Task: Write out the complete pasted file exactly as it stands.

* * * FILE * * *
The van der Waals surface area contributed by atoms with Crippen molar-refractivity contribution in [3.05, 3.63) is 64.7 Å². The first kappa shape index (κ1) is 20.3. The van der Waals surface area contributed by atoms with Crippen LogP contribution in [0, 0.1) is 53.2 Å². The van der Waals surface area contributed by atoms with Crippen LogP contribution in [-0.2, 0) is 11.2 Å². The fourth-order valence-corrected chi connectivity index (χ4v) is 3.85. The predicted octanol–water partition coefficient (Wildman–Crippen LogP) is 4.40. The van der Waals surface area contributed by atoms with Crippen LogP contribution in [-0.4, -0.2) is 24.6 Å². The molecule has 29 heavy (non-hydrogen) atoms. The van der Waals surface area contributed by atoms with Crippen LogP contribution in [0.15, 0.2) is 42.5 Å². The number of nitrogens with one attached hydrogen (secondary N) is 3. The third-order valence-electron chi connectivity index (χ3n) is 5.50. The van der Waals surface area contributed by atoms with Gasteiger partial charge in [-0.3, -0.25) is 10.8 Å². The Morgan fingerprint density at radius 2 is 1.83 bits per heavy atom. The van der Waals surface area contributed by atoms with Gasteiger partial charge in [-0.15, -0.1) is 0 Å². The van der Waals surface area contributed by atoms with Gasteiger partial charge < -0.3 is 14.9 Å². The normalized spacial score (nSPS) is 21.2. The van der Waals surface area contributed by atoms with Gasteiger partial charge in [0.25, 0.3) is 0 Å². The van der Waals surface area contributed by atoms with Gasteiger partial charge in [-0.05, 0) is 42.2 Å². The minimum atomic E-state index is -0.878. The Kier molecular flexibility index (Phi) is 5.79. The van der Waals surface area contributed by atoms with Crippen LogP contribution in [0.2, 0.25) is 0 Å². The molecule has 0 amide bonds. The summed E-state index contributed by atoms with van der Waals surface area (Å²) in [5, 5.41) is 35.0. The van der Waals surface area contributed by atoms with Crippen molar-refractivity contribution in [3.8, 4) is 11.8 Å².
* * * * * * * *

The van der Waals surface area contributed by atoms with Crippen molar-refractivity contribution in [3.05, 3.63) is 64.7 Å². The first kappa shape index (κ1) is 20.3. The van der Waals surface area contributed by atoms with Crippen LogP contribution in [0, 0.1) is 53.2 Å². The van der Waals surface area contributed by atoms with Crippen LogP contribution in [-0.2, 0) is 11.2 Å². The fourth-order valence-corrected chi connectivity index (χ4v) is 3.85. The predicted octanol–water partition coefficient (Wildman–Crippen LogP) is 4.40. The van der Waals surface area contributed by atoms with Crippen LogP contribution in [-0.4, -0.2) is 24.6 Å². The molecule has 29 heavy (non-hydrogen) atoms. The van der Waals surface area contributed by atoms with Crippen LogP contribution in [0.15, 0.2) is 42.5 Å². The number of nitrogens with one attached hydrogen (secondary N) is 3. The third-order valence-electron chi connectivity index (χ3n) is 5.50. The van der Waals surface area contributed by atoms with Gasteiger partial charge in [-0.3, -0.25) is 10.8 Å². The Morgan fingerprint density at radius 2 is 1.83 bits per heavy atom. The van der Waals surface area contributed by atoms with Gasteiger partial charge in [-0.15, -0.1) is 0 Å². The van der Waals surface area contributed by atoms with Gasteiger partial charge < -0.3 is 14.9 Å². The normalized spacial score (nSPS) is 21.2. The van der Waals surface area contributed by atoms with Gasteiger partial charge in [0.25, 0.3) is 0 Å². The van der Waals surface area contributed by atoms with Gasteiger partial charge in [-0.05, 0) is 42.2 Å². The minimum atomic E-state index is -0.878. The Kier molecular flexibility index (Phi) is 5.79. The van der Waals surface area contributed by atoms with Crippen LogP contribution in [0.2, 0.25) is 0 Å². The molecule has 0 amide bonds. The summed E-state index contributed by atoms with van der Waals surface area (Å²) in [5, 5.41) is 35.0. The van der Waals surface area contributed by atoms with Crippen molar-refractivity contribution in [3.8, 4) is 11.8 Å².